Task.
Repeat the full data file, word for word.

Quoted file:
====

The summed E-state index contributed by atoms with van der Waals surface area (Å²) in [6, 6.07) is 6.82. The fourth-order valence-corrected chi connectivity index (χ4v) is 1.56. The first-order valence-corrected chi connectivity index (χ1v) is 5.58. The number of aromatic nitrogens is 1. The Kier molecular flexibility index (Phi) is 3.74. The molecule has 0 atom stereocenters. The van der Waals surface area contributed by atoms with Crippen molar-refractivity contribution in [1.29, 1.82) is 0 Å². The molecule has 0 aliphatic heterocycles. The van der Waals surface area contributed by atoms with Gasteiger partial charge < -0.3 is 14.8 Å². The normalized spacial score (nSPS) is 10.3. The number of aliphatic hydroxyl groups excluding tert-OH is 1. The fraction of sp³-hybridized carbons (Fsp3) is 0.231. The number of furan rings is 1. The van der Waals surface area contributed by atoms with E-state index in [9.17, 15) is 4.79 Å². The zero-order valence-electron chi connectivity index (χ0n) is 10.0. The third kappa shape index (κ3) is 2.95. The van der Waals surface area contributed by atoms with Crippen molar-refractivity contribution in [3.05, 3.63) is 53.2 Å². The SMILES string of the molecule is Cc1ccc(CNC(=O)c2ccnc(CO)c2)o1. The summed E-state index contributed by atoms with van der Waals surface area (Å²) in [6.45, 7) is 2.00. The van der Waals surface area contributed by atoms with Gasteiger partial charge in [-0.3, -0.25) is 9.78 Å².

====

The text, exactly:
The summed E-state index contributed by atoms with van der Waals surface area (Å²) in [6, 6.07) is 6.82. The fourth-order valence-corrected chi connectivity index (χ4v) is 1.56. The first-order valence-corrected chi connectivity index (χ1v) is 5.58. The number of aromatic nitrogens is 1. The Kier molecular flexibility index (Phi) is 3.74. The molecule has 0 atom stereocenters. The van der Waals surface area contributed by atoms with Crippen molar-refractivity contribution in [1.29, 1.82) is 0 Å². The molecule has 0 aliphatic heterocycles. The van der Waals surface area contributed by atoms with Gasteiger partial charge < -0.3 is 14.8 Å². The normalized spacial score (nSPS) is 10.3. The number of aliphatic hydroxyl groups excluding tert-OH is 1. The fraction of sp³-hybridized carbons (Fsp3) is 0.231. The number of furan rings is 1. The van der Waals surface area contributed by atoms with E-state index in [9.17, 15) is 4.79 Å². The zero-order valence-electron chi connectivity index (χ0n) is 10.0. The third kappa shape index (κ3) is 2.95. The van der Waals surface area contributed by atoms with Crippen molar-refractivity contribution in [3.05, 3.63) is 53.2 Å². The SMILES string of the molecule is Cc1ccc(CNC(=O)c2ccnc(CO)c2)o1. The summed E-state index contributed by atoms with van der Waals surface area (Å²) in [6.45, 7) is 2.00. The van der Waals surface area contributed by atoms with Gasteiger partial charge in [-0.3, -0.25) is 9.78 Å².